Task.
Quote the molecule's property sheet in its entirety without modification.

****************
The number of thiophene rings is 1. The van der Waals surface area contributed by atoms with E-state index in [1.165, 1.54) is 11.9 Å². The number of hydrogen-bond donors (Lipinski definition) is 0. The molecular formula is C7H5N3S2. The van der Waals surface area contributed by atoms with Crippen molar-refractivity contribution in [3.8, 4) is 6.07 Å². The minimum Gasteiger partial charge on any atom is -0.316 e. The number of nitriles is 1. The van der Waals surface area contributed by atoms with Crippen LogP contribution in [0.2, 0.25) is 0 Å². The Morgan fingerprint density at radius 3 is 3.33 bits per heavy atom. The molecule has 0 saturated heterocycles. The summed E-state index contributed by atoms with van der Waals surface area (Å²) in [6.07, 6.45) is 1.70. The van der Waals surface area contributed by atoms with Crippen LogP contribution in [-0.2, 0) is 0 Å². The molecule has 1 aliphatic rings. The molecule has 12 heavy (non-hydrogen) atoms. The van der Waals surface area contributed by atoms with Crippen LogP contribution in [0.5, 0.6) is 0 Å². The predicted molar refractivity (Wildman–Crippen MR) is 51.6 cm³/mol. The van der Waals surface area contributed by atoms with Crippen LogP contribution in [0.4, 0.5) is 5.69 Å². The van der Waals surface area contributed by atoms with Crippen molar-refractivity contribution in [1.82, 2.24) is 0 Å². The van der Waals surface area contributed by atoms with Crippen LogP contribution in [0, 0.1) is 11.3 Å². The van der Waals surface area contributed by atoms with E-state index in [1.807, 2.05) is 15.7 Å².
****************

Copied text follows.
The number of thiophene rings is 1. The van der Waals surface area contributed by atoms with E-state index in [1.165, 1.54) is 11.9 Å². The number of hydrogen-bond donors (Lipinski definition) is 0. The molecular formula is C7H5N3S2. The van der Waals surface area contributed by atoms with Crippen molar-refractivity contribution in [3.8, 4) is 6.07 Å². The minimum Gasteiger partial charge on any atom is -0.316 e. The number of nitriles is 1. The van der Waals surface area contributed by atoms with Crippen LogP contribution in [0.2, 0.25) is 0 Å². The Morgan fingerprint density at radius 3 is 3.33 bits per heavy atom. The molecule has 0 saturated heterocycles. The summed E-state index contributed by atoms with van der Waals surface area (Å²) in [6.07, 6.45) is 1.70. The van der Waals surface area contributed by atoms with Crippen LogP contribution in [-0.2, 0) is 0 Å². The molecule has 1 aliphatic rings. The molecule has 12 heavy (non-hydrogen) atoms. The van der Waals surface area contributed by atoms with Crippen LogP contribution in [0.5, 0.6) is 0 Å². The predicted molar refractivity (Wildman–Crippen MR) is 51.6 cm³/mol. The van der Waals surface area contributed by atoms with Crippen LogP contribution in [0.4, 0.5) is 5.69 Å². The van der Waals surface area contributed by atoms with Crippen molar-refractivity contribution in [1.82, 2.24) is 0 Å². The van der Waals surface area contributed by atoms with Crippen LogP contribution in [0, 0.1) is 11.3 Å². The van der Waals surface area contributed by atoms with E-state index in [1.807, 2.05) is 15.7 Å².